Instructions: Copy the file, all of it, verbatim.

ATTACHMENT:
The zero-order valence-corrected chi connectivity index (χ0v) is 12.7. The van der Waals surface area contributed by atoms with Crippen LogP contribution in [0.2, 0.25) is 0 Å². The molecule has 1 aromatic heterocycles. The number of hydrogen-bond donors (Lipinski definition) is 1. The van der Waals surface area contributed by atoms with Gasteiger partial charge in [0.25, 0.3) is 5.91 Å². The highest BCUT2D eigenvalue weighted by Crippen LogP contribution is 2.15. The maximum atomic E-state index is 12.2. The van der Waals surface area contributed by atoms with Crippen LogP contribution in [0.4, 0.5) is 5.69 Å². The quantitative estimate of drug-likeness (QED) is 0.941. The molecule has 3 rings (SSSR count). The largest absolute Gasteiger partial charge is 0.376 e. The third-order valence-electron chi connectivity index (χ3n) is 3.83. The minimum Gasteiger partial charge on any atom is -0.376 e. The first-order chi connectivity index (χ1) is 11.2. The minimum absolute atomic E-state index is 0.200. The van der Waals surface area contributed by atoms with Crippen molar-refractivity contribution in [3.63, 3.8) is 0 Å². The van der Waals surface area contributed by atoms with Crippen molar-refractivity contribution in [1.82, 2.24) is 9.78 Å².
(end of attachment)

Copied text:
The zero-order valence-corrected chi connectivity index (χ0v) is 12.7. The van der Waals surface area contributed by atoms with Crippen LogP contribution in [0.2, 0.25) is 0 Å². The molecule has 1 aromatic heterocycles. The number of hydrogen-bond donors (Lipinski definition) is 1. The van der Waals surface area contributed by atoms with Gasteiger partial charge in [0.25, 0.3) is 5.91 Å². The highest BCUT2D eigenvalue weighted by Crippen LogP contribution is 2.15. The maximum atomic E-state index is 12.2. The van der Waals surface area contributed by atoms with Crippen LogP contribution in [0.4, 0.5) is 5.69 Å². The quantitative estimate of drug-likeness (QED) is 0.941. The molecule has 3 rings (SSSR count). The largest absolute Gasteiger partial charge is 0.376 e. The third-order valence-electron chi connectivity index (χ3n) is 3.83. The minimum Gasteiger partial charge on any atom is -0.376 e. The first-order chi connectivity index (χ1) is 11.2. The minimum absolute atomic E-state index is 0.200. The van der Waals surface area contributed by atoms with Crippen molar-refractivity contribution in [3.63, 3.8) is 0 Å². The van der Waals surface area contributed by atoms with Crippen molar-refractivity contribution in [1.82, 2.24) is 9.78 Å².